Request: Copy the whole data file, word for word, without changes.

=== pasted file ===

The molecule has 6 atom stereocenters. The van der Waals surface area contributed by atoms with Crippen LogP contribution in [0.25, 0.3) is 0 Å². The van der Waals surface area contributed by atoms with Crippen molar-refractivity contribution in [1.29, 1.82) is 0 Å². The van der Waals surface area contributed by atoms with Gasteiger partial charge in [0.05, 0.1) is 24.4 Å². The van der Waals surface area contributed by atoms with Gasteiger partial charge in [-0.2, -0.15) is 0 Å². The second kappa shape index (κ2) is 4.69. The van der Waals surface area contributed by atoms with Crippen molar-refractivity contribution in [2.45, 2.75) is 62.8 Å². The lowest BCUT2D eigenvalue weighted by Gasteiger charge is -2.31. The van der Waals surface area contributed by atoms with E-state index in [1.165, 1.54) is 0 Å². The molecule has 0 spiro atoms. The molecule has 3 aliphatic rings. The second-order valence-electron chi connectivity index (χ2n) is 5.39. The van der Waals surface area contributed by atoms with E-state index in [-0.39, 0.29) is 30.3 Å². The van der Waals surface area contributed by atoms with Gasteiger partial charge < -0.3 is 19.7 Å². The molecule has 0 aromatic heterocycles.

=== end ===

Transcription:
The molecule has 6 atom stereocenters. The van der Waals surface area contributed by atoms with Crippen LogP contribution in [0.25, 0.3) is 0 Å². The van der Waals surface area contributed by atoms with Crippen molar-refractivity contribution in [1.29, 1.82) is 0 Å². The van der Waals surface area contributed by atoms with Gasteiger partial charge in [0.05, 0.1) is 24.4 Å². The van der Waals surface area contributed by atoms with Gasteiger partial charge in [-0.2, -0.15) is 0 Å². The second kappa shape index (κ2) is 4.69. The van der Waals surface area contributed by atoms with Crippen molar-refractivity contribution in [2.45, 2.75) is 62.8 Å². The lowest BCUT2D eigenvalue weighted by Gasteiger charge is -2.31. The van der Waals surface area contributed by atoms with E-state index in [1.165, 1.54) is 0 Å². The molecule has 0 spiro atoms. The molecule has 3 aliphatic rings. The second-order valence-electron chi connectivity index (χ2n) is 5.39. The van der Waals surface area contributed by atoms with E-state index in [-0.39, 0.29) is 30.3 Å². The van der Waals surface area contributed by atoms with Gasteiger partial charge < -0.3 is 19.7 Å². The molecule has 0 aromatic heterocycles.